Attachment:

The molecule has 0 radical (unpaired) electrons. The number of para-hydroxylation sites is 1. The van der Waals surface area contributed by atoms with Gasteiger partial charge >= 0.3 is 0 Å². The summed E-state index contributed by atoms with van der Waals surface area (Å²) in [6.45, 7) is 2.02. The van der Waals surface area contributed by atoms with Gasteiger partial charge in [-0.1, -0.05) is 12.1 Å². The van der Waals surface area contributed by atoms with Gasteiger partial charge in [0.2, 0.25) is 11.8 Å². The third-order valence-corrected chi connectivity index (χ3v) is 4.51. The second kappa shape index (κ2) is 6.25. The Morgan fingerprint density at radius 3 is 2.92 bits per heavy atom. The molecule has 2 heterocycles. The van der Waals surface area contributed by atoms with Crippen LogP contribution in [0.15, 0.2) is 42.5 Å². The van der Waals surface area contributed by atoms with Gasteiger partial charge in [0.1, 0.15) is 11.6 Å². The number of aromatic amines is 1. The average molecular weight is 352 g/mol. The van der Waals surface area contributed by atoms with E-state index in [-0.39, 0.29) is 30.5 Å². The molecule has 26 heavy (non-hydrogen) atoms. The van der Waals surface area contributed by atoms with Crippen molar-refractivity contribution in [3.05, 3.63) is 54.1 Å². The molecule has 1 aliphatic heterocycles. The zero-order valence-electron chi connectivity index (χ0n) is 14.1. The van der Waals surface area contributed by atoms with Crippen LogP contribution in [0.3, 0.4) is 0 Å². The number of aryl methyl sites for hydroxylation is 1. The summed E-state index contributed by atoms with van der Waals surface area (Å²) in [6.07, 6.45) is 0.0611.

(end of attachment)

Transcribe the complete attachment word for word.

The molecule has 0 radical (unpaired) electrons. The number of para-hydroxylation sites is 1. The van der Waals surface area contributed by atoms with Gasteiger partial charge >= 0.3 is 0 Å². The summed E-state index contributed by atoms with van der Waals surface area (Å²) in [6.45, 7) is 2.02. The van der Waals surface area contributed by atoms with Gasteiger partial charge in [-0.1, -0.05) is 12.1 Å². The van der Waals surface area contributed by atoms with Gasteiger partial charge in [0.2, 0.25) is 11.8 Å². The third-order valence-corrected chi connectivity index (χ3v) is 4.51. The second kappa shape index (κ2) is 6.25. The Morgan fingerprint density at radius 3 is 2.92 bits per heavy atom. The molecule has 2 heterocycles. The van der Waals surface area contributed by atoms with Crippen LogP contribution in [0.15, 0.2) is 42.5 Å². The van der Waals surface area contributed by atoms with Gasteiger partial charge in [0.1, 0.15) is 11.6 Å². The number of aromatic amines is 1. The average molecular weight is 352 g/mol. The van der Waals surface area contributed by atoms with E-state index in [-0.39, 0.29) is 30.5 Å². The molecule has 26 heavy (non-hydrogen) atoms. The van der Waals surface area contributed by atoms with Crippen molar-refractivity contribution in [3.05, 3.63) is 54.1 Å². The molecule has 1 aliphatic heterocycles. The zero-order valence-electron chi connectivity index (χ0n) is 14.1. The van der Waals surface area contributed by atoms with Crippen LogP contribution in [0.3, 0.4) is 0 Å². The number of aryl methyl sites for hydroxylation is 1. The summed E-state index contributed by atoms with van der Waals surface area (Å²) in [6.07, 6.45) is 0.0611.